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OUR BLOG

Mental Strategy for Competition – By Emily Henderson

By admin | In Uncategorized | on January 28, 2014
Mental Strategy

Now that we’re nearing the start of the 2014 CrossFit Open, I’ve noticed that the workouts are not only more physically demanding, but they also require a lot more mental strength-at least for me they do.
To quote Arnold Schwarzenegger, “The mind always fails first, not the body. The secret is to make your mind work for you and not against you”. In addition to improving my conditioning this season, I’m also working on consistently applying mental toughness and strategy to my workouts. I wanted to share the one mental strategy that always worked for me when I was rowing; but more importantly, how this same strategy can work for CrossFit.

The gold standard test for rowers is the beloved (and detested) 2000 meter race. The 2k. It’s definitely a physiological test of fitness, but it also requires as much mental preparation as it does physical. During the race, I couldn’t think at all about the last 500 meters. Getting anxious about the hardest part is no way to prepare. Instead, I broke the race up into 500 meter, 250 meter, or even 100 meter segments. I followed the same plan for every erg test or race and found that the ritual really helped me push through.
Here’s how I approached the 2k test:
  • 2000m: Take a fast 10 strokes as hard as you can. Take another 10 strokes to lengthen out and find the base pace. Breathe and stay relaxed.
  • 1500m: Am I feeling strong? Tired? Doesn’t matter-stay on the goal pace and keep breathing.
  • 1250m: This is where you probably question whether or not you can hold the split. My mental strategy usually kicked in here: I started counting strokes. I would set a goal to reach, in this case it’s just the 1000 meter mark. Not the finish line, but halfway. My internal dialogue would go like this: Count to 30. 30 more strokes then you’re at the 1000. 1-2-3…
  • 1000m: Just get to 750. 30 more strokes and you’re at the 750. 1-2-3…The 750 meter mark was my favorite point. I knew that if I reached that point, I could hold on and finish strong.
  • Sometimes I don’t know how that worked, but it did. If you say it enough times, you nearly convince yourself that the end goal is 750 meters. Definitely makes the test seem easier.
  • 750m: But once I got to here, I was obviously not done yet, so the internal dialogue went as follows: Get excited, but focus. Don’t let up on that split. Time to make a new goal. 500 meters. 500 meters is less than two minutes. You can do anything for just two minutes.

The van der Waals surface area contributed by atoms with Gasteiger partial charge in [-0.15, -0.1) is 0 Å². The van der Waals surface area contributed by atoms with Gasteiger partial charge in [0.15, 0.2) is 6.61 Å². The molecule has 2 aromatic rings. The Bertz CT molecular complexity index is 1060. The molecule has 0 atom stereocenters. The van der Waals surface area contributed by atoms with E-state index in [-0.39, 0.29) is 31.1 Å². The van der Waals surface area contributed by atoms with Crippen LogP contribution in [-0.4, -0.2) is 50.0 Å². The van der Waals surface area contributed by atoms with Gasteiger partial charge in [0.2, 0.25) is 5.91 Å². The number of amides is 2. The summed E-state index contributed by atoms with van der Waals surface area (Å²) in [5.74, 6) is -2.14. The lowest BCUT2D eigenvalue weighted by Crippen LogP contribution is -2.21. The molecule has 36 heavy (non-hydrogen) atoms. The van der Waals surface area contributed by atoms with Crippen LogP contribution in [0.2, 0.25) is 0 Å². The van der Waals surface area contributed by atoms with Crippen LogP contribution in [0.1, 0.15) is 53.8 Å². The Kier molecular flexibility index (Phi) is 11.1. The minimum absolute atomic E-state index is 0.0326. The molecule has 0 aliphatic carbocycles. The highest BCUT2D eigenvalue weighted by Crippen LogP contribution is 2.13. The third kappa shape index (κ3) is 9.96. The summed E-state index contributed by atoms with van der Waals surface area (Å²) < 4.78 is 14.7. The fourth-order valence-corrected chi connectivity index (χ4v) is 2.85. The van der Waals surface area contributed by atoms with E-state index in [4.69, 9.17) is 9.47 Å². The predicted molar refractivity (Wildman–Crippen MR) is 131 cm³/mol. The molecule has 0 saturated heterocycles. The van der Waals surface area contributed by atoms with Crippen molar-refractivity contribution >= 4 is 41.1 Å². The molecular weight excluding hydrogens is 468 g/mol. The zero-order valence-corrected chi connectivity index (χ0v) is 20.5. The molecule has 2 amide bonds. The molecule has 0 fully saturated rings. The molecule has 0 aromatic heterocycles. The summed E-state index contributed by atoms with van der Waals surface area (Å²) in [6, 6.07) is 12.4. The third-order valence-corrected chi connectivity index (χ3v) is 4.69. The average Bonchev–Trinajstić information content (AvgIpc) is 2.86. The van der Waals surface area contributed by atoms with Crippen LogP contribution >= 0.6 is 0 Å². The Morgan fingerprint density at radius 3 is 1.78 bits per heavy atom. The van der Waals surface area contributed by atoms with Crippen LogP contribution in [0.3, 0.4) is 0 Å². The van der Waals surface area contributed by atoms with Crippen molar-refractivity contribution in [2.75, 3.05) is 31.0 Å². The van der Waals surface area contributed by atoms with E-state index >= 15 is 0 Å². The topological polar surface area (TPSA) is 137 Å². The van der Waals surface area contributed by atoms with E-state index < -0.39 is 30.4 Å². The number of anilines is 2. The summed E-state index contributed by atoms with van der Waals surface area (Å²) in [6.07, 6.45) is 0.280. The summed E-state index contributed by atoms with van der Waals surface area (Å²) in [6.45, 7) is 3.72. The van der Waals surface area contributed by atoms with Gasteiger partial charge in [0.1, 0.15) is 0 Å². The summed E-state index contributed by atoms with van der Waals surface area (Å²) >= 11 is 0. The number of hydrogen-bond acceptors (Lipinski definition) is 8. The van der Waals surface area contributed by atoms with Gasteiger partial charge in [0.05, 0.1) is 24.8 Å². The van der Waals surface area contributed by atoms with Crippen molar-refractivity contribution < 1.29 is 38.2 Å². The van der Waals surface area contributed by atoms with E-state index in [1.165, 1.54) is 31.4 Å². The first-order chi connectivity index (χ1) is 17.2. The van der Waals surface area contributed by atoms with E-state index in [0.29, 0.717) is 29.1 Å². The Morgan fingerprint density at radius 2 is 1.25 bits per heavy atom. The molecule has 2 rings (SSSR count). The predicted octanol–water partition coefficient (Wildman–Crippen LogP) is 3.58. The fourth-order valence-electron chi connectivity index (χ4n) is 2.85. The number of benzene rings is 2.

• 600m: I probably didn’t make it all the way to 500 meters without needing to count strokes again. At this point in the race I usually counted in sets of 10. Lets face it- the legs are burning at this point and 30 strokes seems too daunting. So I just tell myself that I only have 10 strokes and I’m back at 500 meters.
  • 300m: This is when you flip the switch and start the sprint. Lots of counting strokes here. I literally counted in sets of 10 until the end of the race, so probably 4-5 times. Each set of 10 I would try to make faster than the last.
  • 100m: No counting here J I would just take the stroke rate up and bring it home.


So clearly I counted quite compulsively during those tests. But I found that it relaxed me, helped me stay focused, and also separated the 2k into smaller, more manageable parts. I do this in WODS too, and it works just as well.

30 Wallballs? If it’s a heavy ball, there’s no way that I’m counting all the way to 30. If my goal is to get them unbroken, I’ll usually count to 15 in my head, then without stopping I’ll immediately count to 10, then finally 5. I’ll also mentally chunk out any workout with the rep scheme of 21-15-9. Even if my goal is 21 unbroken squat cleans (Elizabeth, right?), I’ll still count only to 11, then 5, then 3 and 2. Twenty-one unbroken rings dips? Maybe one day, but I can’t do that quite yet. So even if I know I’ll be taking a short break, I’ll still count just to 11, shake my arms out, count to 5, maybe rest again, then finish off the last 5.


I encourage everyone to try this out next time you’re faced with a big set. Make shorter goals in your head, and maybe even compulsively count reps like I do. Reach the goal, set a new one, and keep moving. Use your mind to your advantage and you might find that you go a little farther than you once thought possible.   

Emily  

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